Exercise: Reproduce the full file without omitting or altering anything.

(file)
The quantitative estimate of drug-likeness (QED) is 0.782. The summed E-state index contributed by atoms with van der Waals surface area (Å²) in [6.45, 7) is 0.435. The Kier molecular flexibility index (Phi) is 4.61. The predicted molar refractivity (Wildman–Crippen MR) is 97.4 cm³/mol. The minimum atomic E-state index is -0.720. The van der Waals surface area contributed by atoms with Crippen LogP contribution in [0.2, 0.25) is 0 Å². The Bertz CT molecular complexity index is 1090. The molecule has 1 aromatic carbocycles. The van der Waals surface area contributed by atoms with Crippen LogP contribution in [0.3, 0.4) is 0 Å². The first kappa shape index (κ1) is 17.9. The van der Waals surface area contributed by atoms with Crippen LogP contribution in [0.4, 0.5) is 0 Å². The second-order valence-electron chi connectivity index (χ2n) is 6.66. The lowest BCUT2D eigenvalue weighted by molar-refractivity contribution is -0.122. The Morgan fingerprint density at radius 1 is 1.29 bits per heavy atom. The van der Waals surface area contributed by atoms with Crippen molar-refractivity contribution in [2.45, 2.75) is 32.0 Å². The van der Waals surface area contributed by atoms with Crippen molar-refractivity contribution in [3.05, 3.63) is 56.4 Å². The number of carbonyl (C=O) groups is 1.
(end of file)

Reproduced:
The quantitative estimate of drug-likeness (QED) is 0.782. The summed E-state index contributed by atoms with van der Waals surface area (Å²) in [6.45, 7) is 0.435. The Kier molecular flexibility index (Phi) is 4.61. The predicted molar refractivity (Wildman–Crippen MR) is 97.4 cm³/mol. The minimum atomic E-state index is -0.720. The van der Waals surface area contributed by atoms with Crippen LogP contribution in [0.2, 0.25) is 0 Å². The Bertz CT molecular complexity index is 1090. The molecule has 1 aromatic carbocycles. The van der Waals surface area contributed by atoms with Crippen LogP contribution in [0.3, 0.4) is 0 Å². The first kappa shape index (κ1) is 17.9. The van der Waals surface area contributed by atoms with Crippen LogP contribution in [0.4, 0.5) is 0 Å². The second-order valence-electron chi connectivity index (χ2n) is 6.66. The lowest BCUT2D eigenvalue weighted by molar-refractivity contribution is -0.122. The Morgan fingerprint density at radius 1 is 1.29 bits per heavy atom. The van der Waals surface area contributed by atoms with Crippen molar-refractivity contribution in [2.45, 2.75) is 32.0 Å². The van der Waals surface area contributed by atoms with Crippen molar-refractivity contribution in [3.05, 3.63) is 56.4 Å². The number of carbonyl (C=O) groups is 1.